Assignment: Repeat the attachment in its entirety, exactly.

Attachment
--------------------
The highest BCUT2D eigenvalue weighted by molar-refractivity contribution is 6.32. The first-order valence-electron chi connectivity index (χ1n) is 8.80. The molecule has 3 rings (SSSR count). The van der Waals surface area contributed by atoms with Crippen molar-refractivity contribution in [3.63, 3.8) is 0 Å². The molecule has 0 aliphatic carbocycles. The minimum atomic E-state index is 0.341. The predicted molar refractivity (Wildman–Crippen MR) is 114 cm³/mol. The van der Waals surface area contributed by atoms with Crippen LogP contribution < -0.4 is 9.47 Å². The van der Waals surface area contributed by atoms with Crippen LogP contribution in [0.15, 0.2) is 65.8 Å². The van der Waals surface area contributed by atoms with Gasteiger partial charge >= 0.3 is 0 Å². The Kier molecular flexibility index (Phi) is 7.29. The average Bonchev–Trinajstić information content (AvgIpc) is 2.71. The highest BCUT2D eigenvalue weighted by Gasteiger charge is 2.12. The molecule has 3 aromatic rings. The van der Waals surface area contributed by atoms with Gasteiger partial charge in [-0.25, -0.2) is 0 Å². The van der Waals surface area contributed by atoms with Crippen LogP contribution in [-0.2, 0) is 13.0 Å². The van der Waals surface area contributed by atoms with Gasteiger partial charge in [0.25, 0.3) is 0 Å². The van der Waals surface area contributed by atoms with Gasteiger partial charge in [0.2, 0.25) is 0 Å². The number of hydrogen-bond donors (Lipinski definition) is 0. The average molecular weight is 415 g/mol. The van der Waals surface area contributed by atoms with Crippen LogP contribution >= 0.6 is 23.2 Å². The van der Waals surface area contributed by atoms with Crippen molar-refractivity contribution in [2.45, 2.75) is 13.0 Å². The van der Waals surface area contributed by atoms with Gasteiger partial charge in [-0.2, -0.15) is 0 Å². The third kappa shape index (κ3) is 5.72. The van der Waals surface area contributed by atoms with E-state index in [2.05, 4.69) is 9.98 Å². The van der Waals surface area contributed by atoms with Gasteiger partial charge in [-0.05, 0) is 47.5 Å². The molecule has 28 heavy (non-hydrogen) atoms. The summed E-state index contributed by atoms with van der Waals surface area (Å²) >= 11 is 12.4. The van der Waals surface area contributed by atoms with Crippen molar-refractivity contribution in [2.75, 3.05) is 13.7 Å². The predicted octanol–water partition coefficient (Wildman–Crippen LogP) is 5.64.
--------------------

The highest BCUT2D eigenvalue weighted by molar-refractivity contribution is 6.32. The first-order valence-electron chi connectivity index (χ1n) is 8.80. The molecule has 3 rings (SSSR count). The van der Waals surface area contributed by atoms with Crippen molar-refractivity contribution in [3.63, 3.8) is 0 Å². The molecule has 0 aliphatic carbocycles. The minimum atomic E-state index is 0.341. The predicted molar refractivity (Wildman–Crippen MR) is 114 cm³/mol. The van der Waals surface area contributed by atoms with Crippen LogP contribution < -0.4 is 9.47 Å². The van der Waals surface area contributed by atoms with Crippen LogP contribution in [0.15, 0.2) is 65.8 Å². The van der Waals surface area contributed by atoms with Gasteiger partial charge >= 0.3 is 0 Å². The Kier molecular flexibility index (Phi) is 7.29. The average Bonchev–Trinajstić information content (AvgIpc) is 2.71. The highest BCUT2D eigenvalue weighted by Gasteiger charge is 2.12. The molecule has 3 aromatic rings. The van der Waals surface area contributed by atoms with Gasteiger partial charge in [-0.25, -0.2) is 0 Å². The van der Waals surface area contributed by atoms with Crippen LogP contribution in [-0.2, 0) is 13.0 Å². The van der Waals surface area contributed by atoms with Gasteiger partial charge in [0.25, 0.3) is 0 Å². The van der Waals surface area contributed by atoms with Gasteiger partial charge in [0.2, 0.25) is 0 Å². The number of hydrogen-bond donors (Lipinski definition) is 0. The average molecular weight is 415 g/mol. The van der Waals surface area contributed by atoms with Crippen LogP contribution >= 0.6 is 23.2 Å². The van der Waals surface area contributed by atoms with Crippen molar-refractivity contribution in [2.45, 2.75) is 13.0 Å². The van der Waals surface area contributed by atoms with Gasteiger partial charge in [-0.2, -0.15) is 0 Å². The third kappa shape index (κ3) is 5.72. The van der Waals surface area contributed by atoms with E-state index in [2.05, 4.69) is 9.98 Å². The van der Waals surface area contributed by atoms with Gasteiger partial charge in [-0.05, 0) is 47.5 Å². The molecule has 28 heavy (non-hydrogen) atoms. The summed E-state index contributed by atoms with van der Waals surface area (Å²) >= 11 is 12.4. The van der Waals surface area contributed by atoms with Crippen molar-refractivity contribution in [2.75, 3.05) is 13.7 Å². The predicted octanol–water partition coefficient (Wildman–Crippen LogP) is 5.64.